Anyway, turns out there's a mole in the London office of the Men in Black, and if you don't know who and why that is, then this is the very first movie you've ever seen. I'm glad you're seeing a movie! They're great. I do wish you'd started with a good one and hope you'll give the whole experiment another try. The true horror of MiB4 is "Pawny" (voiced by Kumail Nanjiani, who seems like a nice person), a cutesy little sidekick character who looks like a red dildo. Pawny comments on everything with insipid asides and adorable facial expressions. He likes Agent M a lot and sits in her pocket for the second half of the film. One of his punchlines is that he doesn't like Agent H at all. He'll share this after Agent H has put Pawny in a box or something. It occurs to me that you write something like this when an exec gives you notes to skew younger, maybe paving the way for a spin-off where Pawny's product-placement- eating and drinking family comes to Earth looking for a good time. At the very least, it takes a certain level of callow desperation to conjure something like Pawny to peanut-butter over all the cracks in your screenplay. Mothers who brought their children to the press screening "awww'd" a lot. They also covered their kids' eyes when evil twin bad guys (dancers Laurent and Larry Bourgeois), aliens disguised as eurotrash parkour hipster scumbags, melt a hapless houseboy, leaving behind a bubbling meat puddle with a liquid face. That's right, MiB4 makes no good decisions.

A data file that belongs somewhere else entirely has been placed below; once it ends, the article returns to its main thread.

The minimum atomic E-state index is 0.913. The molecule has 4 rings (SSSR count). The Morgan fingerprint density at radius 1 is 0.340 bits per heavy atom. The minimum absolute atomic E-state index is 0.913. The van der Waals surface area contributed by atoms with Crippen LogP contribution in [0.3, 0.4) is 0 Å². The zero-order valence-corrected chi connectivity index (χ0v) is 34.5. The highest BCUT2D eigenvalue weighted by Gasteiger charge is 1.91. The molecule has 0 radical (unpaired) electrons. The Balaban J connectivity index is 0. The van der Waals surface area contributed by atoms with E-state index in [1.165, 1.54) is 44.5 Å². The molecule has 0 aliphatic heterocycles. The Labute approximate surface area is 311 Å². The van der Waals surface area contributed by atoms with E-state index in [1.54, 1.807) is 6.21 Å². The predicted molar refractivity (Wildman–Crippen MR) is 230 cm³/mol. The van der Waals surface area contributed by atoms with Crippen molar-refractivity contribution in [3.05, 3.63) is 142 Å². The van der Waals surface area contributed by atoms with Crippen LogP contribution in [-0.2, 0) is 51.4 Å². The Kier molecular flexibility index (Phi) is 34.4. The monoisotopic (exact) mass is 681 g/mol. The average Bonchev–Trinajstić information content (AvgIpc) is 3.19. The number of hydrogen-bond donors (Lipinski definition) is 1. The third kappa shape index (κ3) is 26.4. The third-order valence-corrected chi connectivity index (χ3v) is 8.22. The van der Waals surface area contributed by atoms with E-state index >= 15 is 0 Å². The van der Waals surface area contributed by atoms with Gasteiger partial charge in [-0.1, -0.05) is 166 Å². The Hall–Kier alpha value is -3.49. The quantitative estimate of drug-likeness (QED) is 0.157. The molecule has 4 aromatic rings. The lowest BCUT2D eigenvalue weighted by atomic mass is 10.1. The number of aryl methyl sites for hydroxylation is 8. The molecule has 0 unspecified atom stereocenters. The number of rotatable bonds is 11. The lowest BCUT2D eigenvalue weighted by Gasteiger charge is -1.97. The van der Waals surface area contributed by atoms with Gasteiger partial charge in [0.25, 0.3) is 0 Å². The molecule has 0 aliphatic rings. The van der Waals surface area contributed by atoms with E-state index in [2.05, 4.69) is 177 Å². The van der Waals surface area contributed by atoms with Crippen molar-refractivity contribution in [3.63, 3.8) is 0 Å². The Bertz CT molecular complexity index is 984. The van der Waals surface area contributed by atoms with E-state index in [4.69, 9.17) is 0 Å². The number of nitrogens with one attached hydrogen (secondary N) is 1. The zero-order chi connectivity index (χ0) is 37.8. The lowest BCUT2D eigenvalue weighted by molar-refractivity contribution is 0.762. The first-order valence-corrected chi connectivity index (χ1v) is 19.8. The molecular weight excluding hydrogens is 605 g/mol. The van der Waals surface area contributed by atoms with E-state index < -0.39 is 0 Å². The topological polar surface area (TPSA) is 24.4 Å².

Start with the pacing: it's terrible. MiB4 is boring after two minutes when a dialogue between H and T and two young lovers on the Tower seems to go on for the entire first act. The couple tries to gracefully exit, leading to zippy jokes that land not as witty banter, but as tortured network-morning-show riffing. Every minute of MiB4 plays like five minutes of interior life just spiralling down the drain. Right where the movie is supposed to end, you remember there's an entire subplot waiting to be resolved, meaning there are another twenty minutes left of a film that feels longer than Satantango as it is. (At 114 minutes, it's the longest instalment by eight minutes.) The picture should come with a cyanide capsule and a hollow tooth. Hemsworth and Thompson are exceptional performers, both exceedingly likable and not easily embarrassed. The supporting cast? Except for Nanjiani, they're if anything even better. To see them struggle through this sludge is abhorrent to normal people. Agent M is teased for not having an emotional life, H is teased for being a man-whore, and then there's an alien hiding on Earth whose beard is a creature living on his face. The alien abuses his "beard," which is terrible. That the alien is playing a Muslim man and in effect this Muslim man is assaulting his beard is...really so problematic that I'm not sure I can even unpack it. MiB4 is an expensive-looking trainwreck whose single best moment is an image of Hemsworth holding a tiny hammer and threatening someone during a fight. Get it? That's a reference to the superhero he plays in a franchise that's still viable. The irony is that as a metaphor for the viability of the Men in Black series, the size of the hammer is pretty spot-on.